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Life in Its Many Forms: Figure Paintings from Across the Ages in the Palace Museum Collection (Phase Ⅲ)

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Location:Hall of Literary Brilliance (Wenhua dian)

Dates: 2022-08-30 through 2022-10-10

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The exhibition “Life in Its Many Forms: Figure Paintings from Across the Ages in the Palace Museum Collection (Phase Ⅲ)” opened at the Hall of Literary Brilliance (Wenhua dian) in the Palace Museum on August 30 and will continue until October 30, 2022.

Alongside depictions of the “paragon of the nation” and “the elegant retreat” of intellectuals and literati are genre paintings portraying the day-to-day work of ordinary people and their methods of celebrating festivals.

Figure paintings emerged as far back as ancient rock paintings. Since the Western Zhou Dynasty (1046-771 BC), observing widespread lifestyles and changing folk customs became a political tradition for rulers of ancient dynasties. The social atmosphere, cultural landscape of the remote areas, production of peasants, and trading activities were all vividly recorded and passed down in paintings, which remain of artistic value. With support from the ruling class, painters consciously and carefully recorded lives, gradually making genre painting an important form of visual art. During the Wei and Jin dynasties (220-420), several famous painters specialized in capturing rural scenes. In the Song Dynasty (960-1279), genre painting peaked with diverse techniques and a wide range of subjects such as agricultural production, fishing and hunting, pottery making, metal smelting, textiles, sacrificial rituals, monthly conventions and local village celebrations, folk games, and traveling merchants. The social activities of ordinary people in ancient times were graphically presented with paintbrushes in pictures, and they continue to capture and hold a viewer’s attention.

Genre paintings have unique artistic, historical, and academic value transcending the depictions of people. The humanistic connotations and care for people conveyed in specific scenes and figures in genre paintings are even more valuable. Generally speaking, although genre paintings depict various subjects, the themes are mainly festive. They tend to show people enjoying a peaceful and prosperous life in the heydays of ancient empires. However, from the different angles of painters of various identities themselves, ancient masters of genre paintings would also, out of sympathy for ordinary people, showed hard parts of daily life. When interpreting and feasting our eyes on genre paintings, we should ponder the true emotions the painter sought to express and appreciate the tender feelings and wisdom reflected in ordinary lives in ancient times.

The third phase of “Figure Paintings from Across the Ages in the Palace Museum Collection,” this exhibition includes a total of 96 genre paintings created in various ancient dynasties. The gestures and facial expressions of the subjects in these masterpieces vividly present ordinary people engaged in common activities and scenes of everyday life in ancient times. Inspecting these paintings up close fosters appreciation of the beauty of art, comprehension of the wisdom of ancient people, and preservation of outstanding culture.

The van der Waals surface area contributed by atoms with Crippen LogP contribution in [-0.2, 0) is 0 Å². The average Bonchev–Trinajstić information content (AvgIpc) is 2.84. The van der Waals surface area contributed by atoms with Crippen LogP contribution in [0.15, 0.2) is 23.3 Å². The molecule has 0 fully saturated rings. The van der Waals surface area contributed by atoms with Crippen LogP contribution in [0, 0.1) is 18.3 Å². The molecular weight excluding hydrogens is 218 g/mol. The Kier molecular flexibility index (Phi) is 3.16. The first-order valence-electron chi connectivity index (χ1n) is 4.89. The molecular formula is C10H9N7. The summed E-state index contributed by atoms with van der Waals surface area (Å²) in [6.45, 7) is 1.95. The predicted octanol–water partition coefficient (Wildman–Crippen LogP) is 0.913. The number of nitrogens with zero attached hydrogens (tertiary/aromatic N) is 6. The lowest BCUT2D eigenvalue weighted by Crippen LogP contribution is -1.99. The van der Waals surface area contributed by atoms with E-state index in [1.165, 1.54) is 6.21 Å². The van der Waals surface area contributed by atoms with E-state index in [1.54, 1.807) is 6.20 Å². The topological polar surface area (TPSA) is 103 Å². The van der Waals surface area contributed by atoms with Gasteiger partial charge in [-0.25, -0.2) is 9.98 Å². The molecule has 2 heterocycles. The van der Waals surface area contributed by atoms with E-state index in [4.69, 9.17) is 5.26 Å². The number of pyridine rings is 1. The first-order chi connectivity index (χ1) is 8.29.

Exhibition Catalog: “Life in Its Many Forms”
To celebrate the third phase of the “Figure Paintings from Across the Ages in the Palace Museum Collection” exhibition, the Palace Museum Publishing House released the exhibition catalog titled “Life in Its Many Forms,” which provides documentation of the exhibition including a list of works displayed. The catalog shows 105 paintings including masterful art pieces such as Scroll Halftime Show of an Aristocratic Hunting by Hu Huan (unconfirmed) of the Five Dynasties (907-960), Picture of Spinning Wheel by Wang Juzheng (unconfirmed) of the Northern Song Dynasty (960-1127), Scroll of View and Customs of Bin by Ma Hezhi (unconfirmed) of the Southern Song Dynasty (1127-1279), Pasturing Cattle near a Snowy Rivulet by Xia Gui of the Southern Song Dynasty, Scroll of Itinerant Peddler by Li Song of the Southern Song Dynasty, Children at Play in Spring from the Southern Song Dynasty, Scroll of a Drunk Rural Officer Returning Home by Liu Luzhong of the Southern Song Dynasty, Scroll of Dragon-boat Racing from the Yuan Dynasty (1271-1368), Returning Late from a Spring Outing from the Southern Song Dynasty, View of Summer Farmland by Zhou Chen of the Ming Dynasty (1368-1644), Fishing Pleasure by Zhang Ling of the Ming Dynasty, Scroll of Village New Year Celebration by Li Shida of the Ming Dynasty, and Atlas of Dragon Boat Festival Stories by Xu Yang of the Qing Dynasty (1644-1911). The catalog also includes an essay titled “Behind the Pictures—Genre Paintings in the Palace Museum Collection” written by experts from the Palace Museum, which not only informs the general public, but also provides key data for researchers.

Notice on Reservations to Visit the Hall of Literary Brilliance
The exhibition “Life in Its Many Forms: Figure Paintings from Across the Ages in the Palace Museum Collection (Phase Ⅲ)” opened at the Hall of Literary Brilliance (Wenhua dian) in the Palace Museum on August 30 and will continue until October 30, 2022. General admission to the Palace Museum includes free access to this exhibition, but reservations in advance are required. Visitors can make reservations for general admission and the exhibition via the Palace Museum’s official WeChat account with real-name registration. Visitors entering the Palace Museum are required to show the ID card or the passport used to make the reservation, proof of a negative COVID-19 PCR test taken within 72 hours, a green health code, and go through temperature check.  

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